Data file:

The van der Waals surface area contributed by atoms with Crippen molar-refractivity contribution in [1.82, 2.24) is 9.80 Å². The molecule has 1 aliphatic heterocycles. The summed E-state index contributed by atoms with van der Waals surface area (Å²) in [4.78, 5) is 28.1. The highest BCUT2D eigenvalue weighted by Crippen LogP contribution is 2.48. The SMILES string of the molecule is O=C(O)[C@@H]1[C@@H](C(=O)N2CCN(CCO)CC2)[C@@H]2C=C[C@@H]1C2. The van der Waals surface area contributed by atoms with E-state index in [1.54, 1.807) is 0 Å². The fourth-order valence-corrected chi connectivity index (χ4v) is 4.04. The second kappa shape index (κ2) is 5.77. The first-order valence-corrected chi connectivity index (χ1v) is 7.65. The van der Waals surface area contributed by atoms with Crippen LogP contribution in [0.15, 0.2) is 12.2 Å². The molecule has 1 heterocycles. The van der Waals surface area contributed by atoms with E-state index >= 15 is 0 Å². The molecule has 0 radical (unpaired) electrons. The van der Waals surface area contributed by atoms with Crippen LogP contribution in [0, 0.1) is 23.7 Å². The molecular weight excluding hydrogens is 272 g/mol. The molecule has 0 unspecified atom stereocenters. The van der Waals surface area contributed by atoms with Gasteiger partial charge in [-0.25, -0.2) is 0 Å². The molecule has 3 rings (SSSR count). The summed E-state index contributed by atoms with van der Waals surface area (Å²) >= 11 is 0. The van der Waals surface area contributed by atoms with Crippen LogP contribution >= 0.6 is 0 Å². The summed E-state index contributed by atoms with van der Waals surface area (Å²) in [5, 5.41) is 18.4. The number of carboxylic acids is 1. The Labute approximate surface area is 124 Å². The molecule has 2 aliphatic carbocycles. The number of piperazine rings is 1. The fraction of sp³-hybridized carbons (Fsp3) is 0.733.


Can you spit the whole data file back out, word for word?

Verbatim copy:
The van der Waals surface area contributed by atoms with Crippen molar-refractivity contribution in [1.82, 2.24) is 9.80 Å². The molecule has 1 aliphatic heterocycles. The summed E-state index contributed by atoms with van der Waals surface area (Å²) in [4.78, 5) is 28.1. The highest BCUT2D eigenvalue weighted by Crippen LogP contribution is 2.48. The SMILES string of the molecule is O=C(O)[C@@H]1[C@@H](C(=O)N2CCN(CCO)CC2)[C@@H]2C=C[C@@H]1C2. The van der Waals surface area contributed by atoms with E-state index in [1.54, 1.807) is 0 Å². The fourth-order valence-corrected chi connectivity index (χ4v) is 4.04. The second kappa shape index (κ2) is 5.77. The first-order valence-corrected chi connectivity index (χ1v) is 7.65. The van der Waals surface area contributed by atoms with Crippen LogP contribution in [0.15, 0.2) is 12.2 Å². The molecule has 1 heterocycles. The van der Waals surface area contributed by atoms with E-state index >= 15 is 0 Å². The molecule has 0 radical (unpaired) electrons. The van der Waals surface area contributed by atoms with Crippen LogP contribution in [0, 0.1) is 23.7 Å². The molecular weight excluding hydrogens is 272 g/mol. The molecule has 0 unspecified atom stereocenters. The van der Waals surface area contributed by atoms with Gasteiger partial charge in [-0.25, -0.2) is 0 Å². The molecule has 3 rings (SSSR count). The summed E-state index contributed by atoms with van der Waals surface area (Å²) >= 11 is 0. The van der Waals surface area contributed by atoms with Crippen LogP contribution >= 0.6 is 0 Å². The summed E-state index contributed by atoms with van der Waals surface area (Å²) in [5, 5.41) is 18.4. The number of carboxylic acids is 1. The Labute approximate surface area is 124 Å². The molecule has 2 aliphatic carbocycles. The number of piperazine rings is 1. The fraction of sp³-hybridized carbons (Fsp3) is 0.733.